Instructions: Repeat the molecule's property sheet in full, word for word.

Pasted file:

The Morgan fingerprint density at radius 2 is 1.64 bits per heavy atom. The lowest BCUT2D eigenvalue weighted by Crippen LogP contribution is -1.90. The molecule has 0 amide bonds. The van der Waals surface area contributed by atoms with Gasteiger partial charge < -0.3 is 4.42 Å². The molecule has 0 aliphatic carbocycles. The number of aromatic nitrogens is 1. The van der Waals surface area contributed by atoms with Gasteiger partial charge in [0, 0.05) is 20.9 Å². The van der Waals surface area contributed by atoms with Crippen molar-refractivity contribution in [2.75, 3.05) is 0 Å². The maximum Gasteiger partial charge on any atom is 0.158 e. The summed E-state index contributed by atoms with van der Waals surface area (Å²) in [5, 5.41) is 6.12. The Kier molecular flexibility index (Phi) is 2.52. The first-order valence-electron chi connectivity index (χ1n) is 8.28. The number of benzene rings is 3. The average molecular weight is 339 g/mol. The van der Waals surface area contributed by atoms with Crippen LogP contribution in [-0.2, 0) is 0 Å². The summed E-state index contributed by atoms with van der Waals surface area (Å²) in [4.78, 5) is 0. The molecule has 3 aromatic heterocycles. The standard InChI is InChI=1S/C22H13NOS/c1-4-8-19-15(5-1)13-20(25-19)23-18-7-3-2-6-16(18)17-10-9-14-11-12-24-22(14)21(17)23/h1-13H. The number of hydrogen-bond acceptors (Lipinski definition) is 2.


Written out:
The Morgan fingerprint density at radius 2 is 1.64 bits per heavy atom. The lowest BCUT2D eigenvalue weighted by Crippen LogP contribution is -1.90. The molecule has 0 amide bonds. The van der Waals surface area contributed by atoms with Gasteiger partial charge < -0.3 is 4.42 Å². The molecule has 0 aliphatic carbocycles. The number of aromatic nitrogens is 1. The van der Waals surface area contributed by atoms with Gasteiger partial charge in [0, 0.05) is 20.9 Å². The van der Waals surface area contributed by atoms with Crippen molar-refractivity contribution in [2.75, 3.05) is 0 Å². The maximum Gasteiger partial charge on any atom is 0.158 e. The summed E-state index contributed by atoms with van der Waals surface area (Å²) in [5, 5.41) is 6.12. The Kier molecular flexibility index (Phi) is 2.52. The first-order valence-electron chi connectivity index (χ1n) is 8.28. The number of benzene rings is 3. The average molecular weight is 339 g/mol. The van der Waals surface area contributed by atoms with Crippen LogP contribution in [-0.2, 0) is 0 Å². The summed E-state index contributed by atoms with van der Waals surface area (Å²) in [4.78, 5) is 0. The molecule has 3 aromatic heterocycles. The standard InChI is InChI=1S/C22H13NOS/c1-4-8-19-15(5-1)13-20(25-19)23-18-7-3-2-6-16(18)17-10-9-14-11-12-24-22(14)21(17)23/h1-13H. The number of hydrogen-bond acceptors (Lipinski definition) is 2.